Fishing Report

This week in the Quiet Lakes area it appears the fishing has been put on idle. Somewhat due to the weather earlier in the week, as we had high winds and rain, but more so due to the upcoming gun deer season, which opens Saturday morning (Nov. 15th). Hunters/anglers are in the woods checking out the trails, checking their trail cameras and setting up their stands/blinds. Opening day hunters will find the coldest weather of the year as the forecast calls for daytime highs in the 20’s and nighttime lows in the teens. My advice, be prepared for cold.

Last week anglers were having success fishing for musky and walleye. Musky angler using medium to large suckers on quick set rigs were having to most angling success, but there was some successes using artificial baits, like top water, jerkbaits and larger crankbaits. Run the suckers off the drop-offs of the weed edges in 6 to10 feet of water (lake dependent). Cast a big jerkbaits, or a big double 10 spinner bait, while dragging the sucker off the weeds. Remember to always do a figure 8 as your bait nears the boat. There is no particular feeding windows and the bite has been good. Some northern action was experienced while casting for musky.

The walleyes are tight to bottom in deep water 15 to 30 feet of water. Use a 1/8th ounce jig, or if it’s windy, go to a 1/4 ounce , tipped with a walleye sucker up to 4 inches, or the largest fathead you can find for the best action. Find the depressions or holes a that is where the walleyes will be locating.

There were no participants angling for panfish so there is nothing to report.

As of last Monday the water temperatures was still is the low 40’s, but I suspect that with this weather change we will see a drop into the 30’s and maybe a little crust of ice in the shallower bays. Water levels are high due the amounts of rain we have had in the last couple of weeks. Whatever your outdoor plans are for this weekend, dress warm and be safe.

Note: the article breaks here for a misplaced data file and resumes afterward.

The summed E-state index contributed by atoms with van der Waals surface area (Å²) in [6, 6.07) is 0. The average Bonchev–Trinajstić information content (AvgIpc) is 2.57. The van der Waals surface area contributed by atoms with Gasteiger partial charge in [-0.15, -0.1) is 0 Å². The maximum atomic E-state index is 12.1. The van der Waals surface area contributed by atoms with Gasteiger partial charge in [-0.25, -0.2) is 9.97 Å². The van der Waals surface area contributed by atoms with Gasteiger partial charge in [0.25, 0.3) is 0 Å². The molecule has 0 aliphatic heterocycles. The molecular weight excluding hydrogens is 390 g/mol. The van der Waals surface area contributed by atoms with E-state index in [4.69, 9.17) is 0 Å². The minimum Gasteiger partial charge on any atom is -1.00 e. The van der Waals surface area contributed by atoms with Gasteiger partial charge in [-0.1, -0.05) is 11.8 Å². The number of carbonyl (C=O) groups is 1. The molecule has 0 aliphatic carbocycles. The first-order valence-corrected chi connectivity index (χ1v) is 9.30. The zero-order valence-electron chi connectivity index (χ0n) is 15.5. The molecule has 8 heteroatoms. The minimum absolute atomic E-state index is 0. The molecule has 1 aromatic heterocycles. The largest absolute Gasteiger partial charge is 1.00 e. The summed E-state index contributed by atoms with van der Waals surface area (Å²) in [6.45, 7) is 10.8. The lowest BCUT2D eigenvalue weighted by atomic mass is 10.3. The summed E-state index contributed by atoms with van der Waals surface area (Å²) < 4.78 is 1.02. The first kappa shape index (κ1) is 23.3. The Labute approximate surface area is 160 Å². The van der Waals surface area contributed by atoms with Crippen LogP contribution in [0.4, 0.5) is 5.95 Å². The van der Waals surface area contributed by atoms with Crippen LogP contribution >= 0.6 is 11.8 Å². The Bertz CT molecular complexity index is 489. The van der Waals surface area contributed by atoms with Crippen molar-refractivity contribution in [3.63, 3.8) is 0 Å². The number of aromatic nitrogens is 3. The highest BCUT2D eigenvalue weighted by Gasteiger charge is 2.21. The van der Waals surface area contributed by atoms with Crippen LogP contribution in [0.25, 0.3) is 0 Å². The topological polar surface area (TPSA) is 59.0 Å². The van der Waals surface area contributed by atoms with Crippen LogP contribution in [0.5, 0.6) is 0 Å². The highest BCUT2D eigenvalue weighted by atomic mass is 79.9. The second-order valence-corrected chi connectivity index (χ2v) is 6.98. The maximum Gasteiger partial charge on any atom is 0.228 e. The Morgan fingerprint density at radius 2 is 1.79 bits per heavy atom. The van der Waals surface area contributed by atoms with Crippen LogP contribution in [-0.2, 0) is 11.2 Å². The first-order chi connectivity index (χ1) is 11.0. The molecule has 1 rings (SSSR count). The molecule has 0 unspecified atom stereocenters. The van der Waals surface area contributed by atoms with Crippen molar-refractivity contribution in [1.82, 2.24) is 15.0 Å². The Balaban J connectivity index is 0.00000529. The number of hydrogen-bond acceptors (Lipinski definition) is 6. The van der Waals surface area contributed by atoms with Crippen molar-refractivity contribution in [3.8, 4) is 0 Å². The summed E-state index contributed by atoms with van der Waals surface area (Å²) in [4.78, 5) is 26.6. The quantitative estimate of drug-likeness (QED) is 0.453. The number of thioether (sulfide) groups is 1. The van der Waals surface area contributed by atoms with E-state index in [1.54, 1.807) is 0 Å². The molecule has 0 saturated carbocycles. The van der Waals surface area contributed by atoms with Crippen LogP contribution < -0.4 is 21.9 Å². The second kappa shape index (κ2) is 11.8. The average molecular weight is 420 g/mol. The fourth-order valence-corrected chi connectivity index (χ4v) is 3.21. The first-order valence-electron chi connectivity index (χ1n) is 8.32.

Let’s Go Fishing

Let Fishing Reel You In! You arrived at the Quiet Lakes ready to start your vacation. You made a trip to the local bait store and stocked up on the best baits and lures to reel in that catch of a lifetime. You headed to the lake, cast your line and felt that first tug of a bite. What did you reel in? Our Lakes just might offer the best multi-species, freshwater fishing in Sawyer County! With an amazing variety of fish in a diversity of lakes, the Quiet Lakes are a top-rated fishing destination for anglers of any experience level. Whether you want to spend a quiet day by yourself on the water, rent a pontoon and take the entire family, or hire a guide to help you land the best catch, you will find it all in the Quiet Lakes.


The king of freshwater fish. They are the top predator and least populated fish in our lakes. Catch and release is the common practice these days. It is known as the fish of 10,000 casts, but hiring a guide will cut those odds.


Wisconsin’s second largest predator fish, second only to their relative the Musky. Pike are typically very aggressive and will feed anytime the opportunity allows. They prefer weed flats and other ambush points.


The walleye is the largest member of the perch family and is often targeted for its table fare. Walleyes can be tough to find, but when they are located, they typically cooperate and bite. Bait secret: minnows, nightcrawlers and leeches, and back to minnows as the season starts and finishes. PERCH A small fish that most anglers seek more for the taste than the tug. Adults average 7 to 10 inches which make it a good fish for all ages to catch. Perch have a tendency to congregate in large schools making it a one-stop spot to catch your dinner.


Large and smallmouth bass are brothers, but like family they do take separate paths. We have several lakes that offer untapped largemouth fishing, and several area lakes that offer numbers to trophy fishing for smallmouth. NOTE: the season for smallmouth does not open to harvest until the 3rd Saturday of June. Regulations for harvest of largemouth are different from lake to lake.


These fish are probably one of the most popular sport and eating fish in Wisconsin. Crappies, bluegills, and sunfish are our most common “panfish”. Probably the most targeted fish in the spring, and often over harvested. Remember to take only enough for a meal and leave some for another day.